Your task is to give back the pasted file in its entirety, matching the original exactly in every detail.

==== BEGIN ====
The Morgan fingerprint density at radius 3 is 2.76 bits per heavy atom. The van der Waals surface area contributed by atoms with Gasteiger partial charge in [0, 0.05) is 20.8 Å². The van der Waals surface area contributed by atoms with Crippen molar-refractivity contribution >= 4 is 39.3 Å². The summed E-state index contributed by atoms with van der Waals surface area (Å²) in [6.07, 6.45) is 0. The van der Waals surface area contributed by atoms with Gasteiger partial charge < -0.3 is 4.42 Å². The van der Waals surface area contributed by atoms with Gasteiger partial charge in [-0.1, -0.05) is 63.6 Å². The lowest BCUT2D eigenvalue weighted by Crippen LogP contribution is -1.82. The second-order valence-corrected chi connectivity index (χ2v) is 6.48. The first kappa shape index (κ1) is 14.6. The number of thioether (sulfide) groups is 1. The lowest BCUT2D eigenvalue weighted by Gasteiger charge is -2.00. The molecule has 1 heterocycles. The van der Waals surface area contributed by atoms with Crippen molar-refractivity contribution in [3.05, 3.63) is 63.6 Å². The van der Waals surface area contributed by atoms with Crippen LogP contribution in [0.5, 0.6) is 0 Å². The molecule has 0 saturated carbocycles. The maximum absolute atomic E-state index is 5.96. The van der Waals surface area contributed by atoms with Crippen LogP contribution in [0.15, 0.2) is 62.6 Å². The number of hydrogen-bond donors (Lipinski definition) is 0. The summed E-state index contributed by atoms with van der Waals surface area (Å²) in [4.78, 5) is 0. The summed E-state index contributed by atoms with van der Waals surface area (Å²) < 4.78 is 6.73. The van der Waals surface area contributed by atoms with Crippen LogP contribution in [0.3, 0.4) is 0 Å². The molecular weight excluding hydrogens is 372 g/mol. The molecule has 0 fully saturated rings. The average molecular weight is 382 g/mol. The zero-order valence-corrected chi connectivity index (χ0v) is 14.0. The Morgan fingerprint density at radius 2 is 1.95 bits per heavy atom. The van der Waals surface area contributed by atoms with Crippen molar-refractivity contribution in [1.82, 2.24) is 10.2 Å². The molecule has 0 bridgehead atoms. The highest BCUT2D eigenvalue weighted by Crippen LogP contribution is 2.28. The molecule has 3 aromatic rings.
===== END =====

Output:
The Morgan fingerprint density at radius 3 is 2.76 bits per heavy atom. The van der Waals surface area contributed by atoms with Gasteiger partial charge in [0, 0.05) is 20.8 Å². The van der Waals surface area contributed by atoms with Crippen molar-refractivity contribution >= 4 is 39.3 Å². The summed E-state index contributed by atoms with van der Waals surface area (Å²) in [6.07, 6.45) is 0. The van der Waals surface area contributed by atoms with Gasteiger partial charge < -0.3 is 4.42 Å². The van der Waals surface area contributed by atoms with Gasteiger partial charge in [-0.1, -0.05) is 63.6 Å². The lowest BCUT2D eigenvalue weighted by Crippen LogP contribution is -1.82. The second-order valence-corrected chi connectivity index (χ2v) is 6.48. The first kappa shape index (κ1) is 14.6. The number of thioether (sulfide) groups is 1. The lowest BCUT2D eigenvalue weighted by Gasteiger charge is -2.00. The molecule has 1 heterocycles. The van der Waals surface area contributed by atoms with Crippen molar-refractivity contribution in [3.05, 3.63) is 63.6 Å². The van der Waals surface area contributed by atoms with Crippen LogP contribution in [0.5, 0.6) is 0 Å². The molecule has 0 saturated carbocycles. The maximum absolute atomic E-state index is 5.96. The van der Waals surface area contributed by atoms with Crippen LogP contribution in [0.15, 0.2) is 62.6 Å². The number of hydrogen-bond donors (Lipinski definition) is 0. The summed E-state index contributed by atoms with van der Waals surface area (Å²) in [4.78, 5) is 0. The summed E-state index contributed by atoms with van der Waals surface area (Å²) < 4.78 is 6.73. The van der Waals surface area contributed by atoms with Crippen LogP contribution in [0.3, 0.4) is 0 Å². The molecular weight excluding hydrogens is 372 g/mol. The molecule has 0 fully saturated rings. The average molecular weight is 382 g/mol. The zero-order valence-corrected chi connectivity index (χ0v) is 14.0. The Morgan fingerprint density at radius 2 is 1.95 bits per heavy atom. The van der Waals surface area contributed by atoms with Crippen molar-refractivity contribution in [1.82, 2.24) is 10.2 Å². The molecule has 0 bridgehead atoms. The highest BCUT2D eigenvalue weighted by Crippen LogP contribution is 2.28. The molecule has 3 aromatic rings.